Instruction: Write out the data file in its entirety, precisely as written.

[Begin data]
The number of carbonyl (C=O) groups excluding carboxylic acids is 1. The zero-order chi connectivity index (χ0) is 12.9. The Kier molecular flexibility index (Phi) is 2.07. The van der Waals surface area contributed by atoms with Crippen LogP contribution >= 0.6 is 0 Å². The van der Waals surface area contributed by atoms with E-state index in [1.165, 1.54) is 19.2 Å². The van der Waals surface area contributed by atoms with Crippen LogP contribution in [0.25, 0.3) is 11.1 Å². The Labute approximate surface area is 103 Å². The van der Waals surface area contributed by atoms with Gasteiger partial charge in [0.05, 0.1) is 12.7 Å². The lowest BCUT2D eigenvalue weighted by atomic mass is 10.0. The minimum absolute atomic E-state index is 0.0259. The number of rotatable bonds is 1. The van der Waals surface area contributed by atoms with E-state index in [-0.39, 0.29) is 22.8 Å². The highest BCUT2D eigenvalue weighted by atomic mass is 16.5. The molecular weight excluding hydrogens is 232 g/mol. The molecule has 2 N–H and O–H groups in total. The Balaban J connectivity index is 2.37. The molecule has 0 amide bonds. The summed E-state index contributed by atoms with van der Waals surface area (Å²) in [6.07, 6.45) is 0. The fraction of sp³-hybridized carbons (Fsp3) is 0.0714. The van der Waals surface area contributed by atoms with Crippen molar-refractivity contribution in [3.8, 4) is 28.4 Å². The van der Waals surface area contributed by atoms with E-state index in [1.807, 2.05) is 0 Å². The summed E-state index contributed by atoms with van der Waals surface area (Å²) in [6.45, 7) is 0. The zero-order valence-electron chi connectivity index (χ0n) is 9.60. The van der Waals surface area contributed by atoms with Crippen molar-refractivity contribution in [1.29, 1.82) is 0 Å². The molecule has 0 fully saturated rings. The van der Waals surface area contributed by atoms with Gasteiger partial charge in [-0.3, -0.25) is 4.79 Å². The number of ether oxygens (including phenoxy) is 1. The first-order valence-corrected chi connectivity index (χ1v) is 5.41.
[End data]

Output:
The number of carbonyl (C=O) groups excluding carboxylic acids is 1. The zero-order chi connectivity index (χ0) is 12.9. The Kier molecular flexibility index (Phi) is 2.07. The van der Waals surface area contributed by atoms with Crippen LogP contribution >= 0.6 is 0 Å². The van der Waals surface area contributed by atoms with E-state index in [1.165, 1.54) is 19.2 Å². The van der Waals surface area contributed by atoms with Crippen LogP contribution in [0.25, 0.3) is 11.1 Å². The Labute approximate surface area is 103 Å². The van der Waals surface area contributed by atoms with Gasteiger partial charge in [0.05, 0.1) is 12.7 Å². The lowest BCUT2D eigenvalue weighted by atomic mass is 10.0. The minimum absolute atomic E-state index is 0.0259. The number of rotatable bonds is 1. The van der Waals surface area contributed by atoms with E-state index in [-0.39, 0.29) is 22.8 Å². The highest BCUT2D eigenvalue weighted by atomic mass is 16.5. The molecular weight excluding hydrogens is 232 g/mol. The molecule has 2 N–H and O–H groups in total. The Balaban J connectivity index is 2.37. The molecule has 0 amide bonds. The summed E-state index contributed by atoms with van der Waals surface area (Å²) in [6.07, 6.45) is 0. The fraction of sp³-hybridized carbons (Fsp3) is 0.0714. The van der Waals surface area contributed by atoms with Crippen molar-refractivity contribution in [3.8, 4) is 28.4 Å². The van der Waals surface area contributed by atoms with E-state index in [1.807, 2.05) is 0 Å². The summed E-state index contributed by atoms with van der Waals surface area (Å²) in [6.45, 7) is 0. The zero-order valence-electron chi connectivity index (χ0n) is 9.60. The van der Waals surface area contributed by atoms with Crippen molar-refractivity contribution in [1.29, 1.82) is 0 Å². The molecule has 0 fully saturated rings. The van der Waals surface area contributed by atoms with Gasteiger partial charge in [-0.3, -0.25) is 4.79 Å². The number of ether oxygens (including phenoxy) is 1. The first-order valence-corrected chi connectivity index (χ1v) is 5.41.